It’s easy to look at the positive changes that supplements can bring to your life, but it’s important to also look at the side effects they can cause. Here are a few questions you can ask your physician:
- How will these supplements interact with anything else you digest?
- Will they fit with any lifestyle changes you’d like to make?
- If you’re vegan or plant-based, do these follow those guidelines?
The point here is to ensure the supplements you choose to take follow your lifestyle, not the one your doctor builds for you. While you should definitely work with the advice they give you (especially if your health depends on it), it’s important to choose supplements that are going to benefit your quality of life instead of making it harder.
7. Not Knowing the Dose
This conversation should start with your doctor. What’s the daily recommended intake for each of the supplements they’re recommending? This answer can change with age, which is why it’s important to know the amount that you need, not what the bottle says.
As you start researching, it’s important to note how big of a dose comes in each caplet. It’s important to not go over your daily recommended intake, and some supplements can make that easy to do. In some cases, you’ll find that a pill cutter is sufficient to help you take your recommended dose.
Remember, though, too much of a certain supplement can have an impact on your overall health.
8. Choosing Based on Price
We touched on why purchasing the cheapest supplements can be problematic, but it’s also a bad idea to pick your supplement based on its overall price. A lot of the time, the most expensive isn’t going to necessarily mean the best product.
To be safe, you should conduct thorough research on all the other elements in this list alongside the price for each of your supplements. You might find that a supplement priced somewhere in the middle range is more effective than one that’s expensive and comes with unnecessary luxury.
Now, if you want the most expensive supplement because you like the packaging and it meets your needs, then you should definitely go for it. In some cases, if you’re forgetful about taking your supplements, small things like enjoying picking up the bottle can make you remember to take it each morning.
Bottom line: keep the price as a factor, but don’t base your entire purchase around that one thing.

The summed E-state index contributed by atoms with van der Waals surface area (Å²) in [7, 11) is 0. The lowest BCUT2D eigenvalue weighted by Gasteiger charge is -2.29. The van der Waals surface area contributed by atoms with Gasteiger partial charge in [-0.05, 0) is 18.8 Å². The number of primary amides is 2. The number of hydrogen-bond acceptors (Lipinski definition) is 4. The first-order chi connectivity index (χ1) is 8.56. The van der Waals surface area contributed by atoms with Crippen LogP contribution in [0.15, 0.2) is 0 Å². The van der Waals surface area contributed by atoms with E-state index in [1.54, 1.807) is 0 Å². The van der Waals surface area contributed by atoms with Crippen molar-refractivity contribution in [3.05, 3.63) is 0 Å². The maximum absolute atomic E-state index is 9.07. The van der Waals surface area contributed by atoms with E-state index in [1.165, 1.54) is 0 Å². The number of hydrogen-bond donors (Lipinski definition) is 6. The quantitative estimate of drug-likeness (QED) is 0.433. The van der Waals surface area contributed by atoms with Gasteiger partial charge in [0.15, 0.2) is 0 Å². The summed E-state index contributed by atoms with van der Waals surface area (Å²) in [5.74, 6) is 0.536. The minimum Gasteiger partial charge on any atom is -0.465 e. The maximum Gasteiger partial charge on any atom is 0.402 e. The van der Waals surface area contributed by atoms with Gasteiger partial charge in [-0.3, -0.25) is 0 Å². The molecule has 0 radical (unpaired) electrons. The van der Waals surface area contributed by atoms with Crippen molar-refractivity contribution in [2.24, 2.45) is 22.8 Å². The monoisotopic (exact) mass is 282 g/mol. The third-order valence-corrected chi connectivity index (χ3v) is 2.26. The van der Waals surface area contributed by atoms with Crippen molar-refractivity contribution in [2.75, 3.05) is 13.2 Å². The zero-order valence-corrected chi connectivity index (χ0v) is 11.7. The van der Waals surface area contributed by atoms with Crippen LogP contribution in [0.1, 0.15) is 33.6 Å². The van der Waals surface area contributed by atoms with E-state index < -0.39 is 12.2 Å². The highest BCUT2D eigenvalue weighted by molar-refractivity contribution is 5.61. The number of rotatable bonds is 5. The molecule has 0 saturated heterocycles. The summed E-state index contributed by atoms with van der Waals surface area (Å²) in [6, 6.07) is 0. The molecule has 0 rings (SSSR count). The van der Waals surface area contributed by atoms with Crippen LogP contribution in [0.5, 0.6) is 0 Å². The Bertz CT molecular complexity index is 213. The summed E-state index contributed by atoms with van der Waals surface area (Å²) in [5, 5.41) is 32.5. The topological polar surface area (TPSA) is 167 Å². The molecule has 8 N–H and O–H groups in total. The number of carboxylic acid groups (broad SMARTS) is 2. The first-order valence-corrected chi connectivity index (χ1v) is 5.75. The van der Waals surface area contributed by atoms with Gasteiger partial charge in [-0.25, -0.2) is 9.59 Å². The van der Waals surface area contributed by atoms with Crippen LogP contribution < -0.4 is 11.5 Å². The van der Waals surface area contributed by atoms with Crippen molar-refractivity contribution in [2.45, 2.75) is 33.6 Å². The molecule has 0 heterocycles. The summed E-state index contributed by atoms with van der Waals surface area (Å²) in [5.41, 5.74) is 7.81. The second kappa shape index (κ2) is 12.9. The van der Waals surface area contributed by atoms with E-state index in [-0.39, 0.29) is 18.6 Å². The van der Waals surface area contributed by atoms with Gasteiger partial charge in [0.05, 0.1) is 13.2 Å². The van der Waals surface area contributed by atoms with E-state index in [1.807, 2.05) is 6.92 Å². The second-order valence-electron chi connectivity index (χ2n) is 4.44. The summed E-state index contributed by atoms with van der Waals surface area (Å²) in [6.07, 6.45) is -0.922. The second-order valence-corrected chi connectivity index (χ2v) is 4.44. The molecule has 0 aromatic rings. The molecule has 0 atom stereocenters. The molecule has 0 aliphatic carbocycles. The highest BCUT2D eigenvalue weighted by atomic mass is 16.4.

9. Ignoring the Reviews
If you want to learn more about a brand and its supplements, it’s important to turn to online customer reviews.
You can turn to resources like the Better Business Bureau or Google My Business listings to start and then turn to the manufacturer’s website. These two places don’t allow businesses to post their own reviews, so you’re going to find the most unbiased opinions.
Reading reviews is going to help you learn which brands to avoid, and which to research more. These reviews are usually written by consumers, and you can usually be sure they’re trustworthy. Sometimes brands will pay reviewers to try their product, but those details are going to be disclosed in the reviews.
10. Skipping Comparison Shopping
Once you’ve read a few reviews, you’re going to need to dive into comparison shopping. This step is arguably the most important, as you’re likely to come across a few different companies during your research. Comparing is going to help you narrow down your options, and then select the one that’s best for you.
When you’re comparing, be sure to look for things like their return policy, customer service information, safety standards, and any of the other things we’ve already covered. If you can’t find any of what we’ve covered, then it’s best to just move on.
Don’t Make These Errors in Supplement Shopping
Now that we’ve gone over a few of the most common errors in supplement shopping, it’s time for you to be on the lookout. If you’re shopping online, it can feel difficult to find reputable and trustworthy resources, but it isn’t impossible. Remember to research any company you’re looking to purchase from and ask your physician if you’re worried.